Information You Need: Credible COVID-19 Sources

Everyday, there is an overwhelming amount of COVID-19 information being released. This daily influx of new information can make it difficult to distinguish credible information from non-credible information. In addition to receiving your COVID-19 related information from AZCOVIDTXT, there are other reliable and accessible sources that can be found in the table below. There are also other sources (e.g., blog and social media posts, news sources, and YouTube videos) that release COVID-19 related updates. While some of these sources can be trusted, it doesn’t hurt to confirm the information by checking a credible source.

Types of InformationCredible Sources
General information
(prevention, guidance)
The Centers for Disease Control and Prevention (CDC)

The World Health Organization (WHO)

Arizona Department of Health Services (ADHS)

University websites
 Harvard
University of Arizona
Arizona State University
Data
(cases, state-specific numbers)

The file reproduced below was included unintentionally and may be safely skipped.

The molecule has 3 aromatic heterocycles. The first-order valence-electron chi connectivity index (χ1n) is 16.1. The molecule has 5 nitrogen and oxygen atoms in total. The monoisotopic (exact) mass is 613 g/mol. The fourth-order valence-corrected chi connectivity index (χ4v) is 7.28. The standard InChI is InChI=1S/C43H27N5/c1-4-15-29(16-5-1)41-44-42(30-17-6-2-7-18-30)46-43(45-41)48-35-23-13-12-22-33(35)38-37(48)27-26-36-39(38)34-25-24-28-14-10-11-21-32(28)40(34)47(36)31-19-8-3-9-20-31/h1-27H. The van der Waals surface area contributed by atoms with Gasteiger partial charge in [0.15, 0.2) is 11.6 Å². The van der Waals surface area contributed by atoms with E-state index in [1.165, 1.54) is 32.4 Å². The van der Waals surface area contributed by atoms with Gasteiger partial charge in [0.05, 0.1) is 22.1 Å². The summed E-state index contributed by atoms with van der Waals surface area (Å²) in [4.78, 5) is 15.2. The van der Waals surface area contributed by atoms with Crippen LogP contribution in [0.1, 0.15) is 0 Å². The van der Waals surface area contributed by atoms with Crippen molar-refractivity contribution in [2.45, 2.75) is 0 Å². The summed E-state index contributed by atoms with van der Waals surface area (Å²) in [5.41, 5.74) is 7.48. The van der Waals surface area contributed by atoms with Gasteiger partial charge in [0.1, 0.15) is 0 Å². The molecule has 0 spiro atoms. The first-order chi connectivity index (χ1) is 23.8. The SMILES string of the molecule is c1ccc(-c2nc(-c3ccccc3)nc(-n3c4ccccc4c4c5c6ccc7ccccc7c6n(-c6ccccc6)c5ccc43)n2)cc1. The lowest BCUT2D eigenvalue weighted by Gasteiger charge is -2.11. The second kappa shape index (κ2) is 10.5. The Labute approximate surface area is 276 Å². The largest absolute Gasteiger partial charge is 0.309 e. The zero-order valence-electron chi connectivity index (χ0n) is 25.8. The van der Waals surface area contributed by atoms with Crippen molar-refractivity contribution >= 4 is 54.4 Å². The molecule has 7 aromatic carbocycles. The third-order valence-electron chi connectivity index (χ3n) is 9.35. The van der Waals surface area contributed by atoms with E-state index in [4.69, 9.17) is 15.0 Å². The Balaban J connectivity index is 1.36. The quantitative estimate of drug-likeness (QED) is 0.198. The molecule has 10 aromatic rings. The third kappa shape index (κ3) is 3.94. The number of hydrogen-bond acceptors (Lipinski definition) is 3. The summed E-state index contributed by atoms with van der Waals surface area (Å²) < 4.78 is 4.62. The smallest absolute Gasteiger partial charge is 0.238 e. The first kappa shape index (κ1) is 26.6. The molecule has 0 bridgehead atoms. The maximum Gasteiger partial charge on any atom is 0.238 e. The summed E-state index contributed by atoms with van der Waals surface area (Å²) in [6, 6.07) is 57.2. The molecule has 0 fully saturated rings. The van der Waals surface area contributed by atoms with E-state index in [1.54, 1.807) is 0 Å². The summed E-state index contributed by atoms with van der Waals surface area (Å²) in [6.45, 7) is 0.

The COVID Tracking Project

Arizona Department of Health Services Data Dashboard

John Hopkins COVID Resource Center
Other credible sources:NPR’s Coronavirus Page

Other credible sources can be found at this link
Always verify information from these sources with a credible source
Blog posts

News articles: Some may have correct information, but it is best to confirm with a credible source

Social media posts: Unless posted by a credible source

Youtube videos: Unless posted by a credible source
Warning signs that help identify misinformation
Claims about:
Easy treatments or cures for COVID

Certainty – the science of COVID is still evolving – scientifically based information will not be presented with 100% certainty

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Misinformation may play on your emotions instead of facts so look out for:

Personal stories or evidence presented as a “fact” that comes from only one person’s opinion
Stories that use general sources – “some doctors say” or “people are talking about”

Fake accounts – things that look like a news account from a good source may be a fake – check for things like a change from .gov to .com

Determine if the same things are being discussed from multiple reputable sources

If it is a science-based article try to determine if the article has been through peer-review (the process by which other scientists assess the methods and conclusions of the work before it gets published to make sure it is good science) or if it is a pre-print (pre-prints are a way to get science out faster before peer-review)

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